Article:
Obamacare in Context: Stories on Total Enrollees Lack Only Number That Matters
In a past life I was a national news writer, which is different than what you’re currently reading. News writing consists of putting together a 15-30-second script around a particular story. But oftentimes lately it seems writers and producers are forgetting how the audience absorbs information, particularly numbers, which never play well on TV where stories move so fast. As a result, context is rarely provided.
Way back when, my executive producer was extremely meticulous and therefore made certain any number we used in a story had some kind of benchmark associated with it. That’s no longer a universal rule, however. Might be intentional, might not be…depends on the network you’re watching and the narrative attmepting to be sold.
Case in point #1: Monthly unemployment numbers. It’s a first-Friday-of-the-month breaking news staple of every morning show. It’s also an utter and complete waste of a story when relevant or comparative numbers aren’t placed around it. So when the average person at home hears that 200,000 jobs were added last month…that may sound awesome. What is rarely included is the fact that 200,000 jobs are needed each month just to keep pace with population growth and therefore break even. It would be simple to tag every unemployment story with this fact. But for whatever reason, it rarely happens.
Case in point #2: Obamacare enrollment numbers. Again, it’s all about context.
The latest news is that the ACA has experienced a nice bump in enrollment through the federal marketplace to the tune of 975,000 in the month of December alone. Good times if you’re a Democrat—and particularly one up for re-election in 2014. After all, guys like me have been saying that Obamacare would be an albatross for the Dems in November thanks to the higher deductibles, higher premiums, intrusion of the doctor/patient relationship and millions losing their insurance policies altogether. So if the website is now working properly and people are rushing to sign up, this can only be bad news for the GOP, correct?
Well, no. And here’s why when bringing in the big picture many in the media fail to present: The demographics of those signing up, particularly as it pertains to age. In short, in order for Obamacare to work, in order for it to sustain itself, 2.7 million “young invincibles” need to enroll, or roughly 40 percent of the seven million overall needed by the end of March.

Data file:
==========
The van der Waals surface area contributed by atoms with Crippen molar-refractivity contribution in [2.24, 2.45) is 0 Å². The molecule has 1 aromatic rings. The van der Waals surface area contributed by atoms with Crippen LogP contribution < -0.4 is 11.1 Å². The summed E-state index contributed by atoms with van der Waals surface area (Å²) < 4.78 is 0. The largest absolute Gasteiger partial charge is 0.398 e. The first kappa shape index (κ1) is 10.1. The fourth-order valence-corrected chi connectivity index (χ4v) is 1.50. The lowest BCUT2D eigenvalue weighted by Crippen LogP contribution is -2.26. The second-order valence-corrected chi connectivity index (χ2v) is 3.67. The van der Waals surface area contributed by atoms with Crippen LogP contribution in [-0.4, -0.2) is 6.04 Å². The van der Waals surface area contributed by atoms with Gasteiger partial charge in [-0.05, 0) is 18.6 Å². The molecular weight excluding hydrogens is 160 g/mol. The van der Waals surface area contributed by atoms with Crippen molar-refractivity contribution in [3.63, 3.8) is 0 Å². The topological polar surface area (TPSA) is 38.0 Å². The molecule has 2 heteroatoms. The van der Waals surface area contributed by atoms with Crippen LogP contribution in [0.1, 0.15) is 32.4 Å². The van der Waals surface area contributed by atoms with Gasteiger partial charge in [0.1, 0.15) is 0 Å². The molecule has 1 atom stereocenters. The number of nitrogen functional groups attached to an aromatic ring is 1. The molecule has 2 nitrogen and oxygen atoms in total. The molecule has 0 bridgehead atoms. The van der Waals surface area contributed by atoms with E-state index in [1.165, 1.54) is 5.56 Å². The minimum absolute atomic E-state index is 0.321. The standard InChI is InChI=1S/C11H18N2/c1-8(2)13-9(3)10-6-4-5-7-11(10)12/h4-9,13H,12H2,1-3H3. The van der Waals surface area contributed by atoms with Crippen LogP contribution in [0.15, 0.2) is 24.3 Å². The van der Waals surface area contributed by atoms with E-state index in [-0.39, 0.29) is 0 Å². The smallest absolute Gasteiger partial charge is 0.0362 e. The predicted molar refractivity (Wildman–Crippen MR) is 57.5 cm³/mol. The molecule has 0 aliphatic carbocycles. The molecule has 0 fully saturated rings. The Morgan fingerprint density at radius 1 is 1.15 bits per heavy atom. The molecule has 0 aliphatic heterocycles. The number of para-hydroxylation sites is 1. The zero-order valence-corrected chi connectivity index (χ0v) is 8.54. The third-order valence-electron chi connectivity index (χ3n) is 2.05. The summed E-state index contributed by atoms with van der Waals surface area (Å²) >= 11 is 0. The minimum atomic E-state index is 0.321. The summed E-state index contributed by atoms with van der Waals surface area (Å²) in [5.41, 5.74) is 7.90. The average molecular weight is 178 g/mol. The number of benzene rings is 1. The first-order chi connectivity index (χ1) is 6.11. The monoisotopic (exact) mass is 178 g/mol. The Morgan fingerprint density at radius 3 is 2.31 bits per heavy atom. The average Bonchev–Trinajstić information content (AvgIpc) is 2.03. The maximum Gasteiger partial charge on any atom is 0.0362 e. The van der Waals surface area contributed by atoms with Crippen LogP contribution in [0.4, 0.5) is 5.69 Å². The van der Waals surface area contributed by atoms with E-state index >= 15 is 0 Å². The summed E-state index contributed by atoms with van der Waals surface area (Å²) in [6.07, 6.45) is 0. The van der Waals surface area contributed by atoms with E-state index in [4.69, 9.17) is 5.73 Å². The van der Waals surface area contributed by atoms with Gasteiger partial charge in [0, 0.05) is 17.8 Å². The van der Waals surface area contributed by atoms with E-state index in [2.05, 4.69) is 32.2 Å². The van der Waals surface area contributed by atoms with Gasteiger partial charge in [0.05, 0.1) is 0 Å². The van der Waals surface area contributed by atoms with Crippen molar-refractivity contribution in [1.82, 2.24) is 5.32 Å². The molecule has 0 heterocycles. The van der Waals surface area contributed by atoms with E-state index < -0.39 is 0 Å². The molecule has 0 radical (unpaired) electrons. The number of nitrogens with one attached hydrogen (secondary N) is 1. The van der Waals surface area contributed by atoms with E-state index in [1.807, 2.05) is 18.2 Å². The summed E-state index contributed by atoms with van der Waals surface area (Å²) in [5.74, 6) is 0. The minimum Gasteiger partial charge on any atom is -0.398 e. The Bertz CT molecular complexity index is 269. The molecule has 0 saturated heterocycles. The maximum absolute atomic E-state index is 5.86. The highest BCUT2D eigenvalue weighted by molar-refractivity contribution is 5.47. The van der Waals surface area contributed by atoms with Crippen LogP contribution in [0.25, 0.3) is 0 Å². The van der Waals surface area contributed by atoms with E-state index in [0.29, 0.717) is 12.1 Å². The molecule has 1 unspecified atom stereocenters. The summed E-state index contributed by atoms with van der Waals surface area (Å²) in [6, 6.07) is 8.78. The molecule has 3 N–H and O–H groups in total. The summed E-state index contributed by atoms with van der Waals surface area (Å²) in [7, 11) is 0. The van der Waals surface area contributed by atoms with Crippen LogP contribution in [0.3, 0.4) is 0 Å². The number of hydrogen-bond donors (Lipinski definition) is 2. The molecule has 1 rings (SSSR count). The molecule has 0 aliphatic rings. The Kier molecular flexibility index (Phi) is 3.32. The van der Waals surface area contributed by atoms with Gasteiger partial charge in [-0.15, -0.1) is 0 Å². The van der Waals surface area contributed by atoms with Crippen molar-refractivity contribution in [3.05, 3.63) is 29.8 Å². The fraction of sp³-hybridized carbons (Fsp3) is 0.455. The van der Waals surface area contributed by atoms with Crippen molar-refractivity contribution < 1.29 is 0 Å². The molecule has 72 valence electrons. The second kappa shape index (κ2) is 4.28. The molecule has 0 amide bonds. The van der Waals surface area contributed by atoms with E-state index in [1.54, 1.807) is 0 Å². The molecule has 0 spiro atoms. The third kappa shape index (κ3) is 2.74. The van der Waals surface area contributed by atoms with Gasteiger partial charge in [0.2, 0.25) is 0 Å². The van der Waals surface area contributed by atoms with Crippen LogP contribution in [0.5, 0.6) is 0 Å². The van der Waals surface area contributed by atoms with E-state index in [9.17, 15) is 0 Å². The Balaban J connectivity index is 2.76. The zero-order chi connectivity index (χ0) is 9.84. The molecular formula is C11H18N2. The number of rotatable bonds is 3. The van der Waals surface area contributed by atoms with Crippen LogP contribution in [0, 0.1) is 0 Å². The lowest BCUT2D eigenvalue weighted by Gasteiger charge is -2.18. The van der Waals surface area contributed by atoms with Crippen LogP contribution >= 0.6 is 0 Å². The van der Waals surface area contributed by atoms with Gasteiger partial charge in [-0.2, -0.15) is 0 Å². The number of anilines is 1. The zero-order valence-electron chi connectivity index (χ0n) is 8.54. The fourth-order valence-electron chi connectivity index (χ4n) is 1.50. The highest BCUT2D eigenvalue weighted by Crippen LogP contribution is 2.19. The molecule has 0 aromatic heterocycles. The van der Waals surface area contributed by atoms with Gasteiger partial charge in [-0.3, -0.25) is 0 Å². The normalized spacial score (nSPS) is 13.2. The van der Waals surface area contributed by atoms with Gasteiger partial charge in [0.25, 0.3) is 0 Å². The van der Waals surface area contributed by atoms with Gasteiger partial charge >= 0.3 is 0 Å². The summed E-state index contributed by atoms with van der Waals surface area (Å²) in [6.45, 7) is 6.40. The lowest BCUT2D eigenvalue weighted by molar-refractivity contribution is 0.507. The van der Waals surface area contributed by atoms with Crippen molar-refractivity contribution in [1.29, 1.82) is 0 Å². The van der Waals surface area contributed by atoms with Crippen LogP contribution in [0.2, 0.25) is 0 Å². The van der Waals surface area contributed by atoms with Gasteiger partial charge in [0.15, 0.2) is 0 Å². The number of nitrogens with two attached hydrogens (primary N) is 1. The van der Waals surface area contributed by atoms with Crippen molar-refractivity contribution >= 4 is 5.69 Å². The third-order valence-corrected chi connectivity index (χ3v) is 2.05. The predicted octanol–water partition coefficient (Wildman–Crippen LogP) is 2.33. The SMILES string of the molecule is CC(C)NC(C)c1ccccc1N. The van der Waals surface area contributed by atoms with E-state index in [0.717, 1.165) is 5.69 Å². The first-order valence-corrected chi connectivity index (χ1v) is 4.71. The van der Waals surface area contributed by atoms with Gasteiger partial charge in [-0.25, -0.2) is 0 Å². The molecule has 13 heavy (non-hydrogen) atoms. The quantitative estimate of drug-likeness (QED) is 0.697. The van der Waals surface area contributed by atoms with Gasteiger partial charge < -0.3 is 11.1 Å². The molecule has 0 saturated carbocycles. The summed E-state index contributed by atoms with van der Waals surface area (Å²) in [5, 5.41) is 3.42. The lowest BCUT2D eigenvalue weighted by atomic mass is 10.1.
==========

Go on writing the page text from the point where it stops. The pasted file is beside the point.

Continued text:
Yet, analysis after analysis on cable news seemingly focuses on three things: The overall number (the aforementioned 1.1 million) and the political ramifications for the President’s legacy and/or if it will be a boon or bust for Democrats come midterm time. And because the focus is in those three areas, it appears no one of significance is asking for specific numbers around the age of enrollees. When the question has been asked, it’s been Rip Torn’s five D’s of Dodgeball: “Dodge, duck, dip, dive and dodge”.
The administration has refused to this point to provide the number (likely because it’s exceedingly low) and those tasked with asking the question have taken their eye off that ball since October. Regardless, the Obama team knows how important it is to get young people to enroll—those not taking advantage of a provision of the law that allows them to stay on their parents plan until age 26, anyway—and have unleashed a campaign that includes the most ridiculed figure to hit the internet since the stock photo girl of healthcare.gov…Pajama Boy. To say the strategy hasn’t been effective would be an understatement.
So what happens if not enough young adults sign up and opt for a tax penalty instead? Higher premiums due to an uneven pool that skews heavily towards the sick and/or elderly. That spells doom from a political perspective ten months from now for those who supported the law.
We’re now told by the administration the young enrollee number will be provided “at the middle of next month.” Funny how the 1.1 million overall number or the number of people visiting the site recently has been made available so quickly…but the detail around the only number that matters has been so elusive to this point.
So the next time you hear any news around the overall number of Obamacare enrollees, try to do what many news producers and writers are failing to do for you:
Put it all into context.
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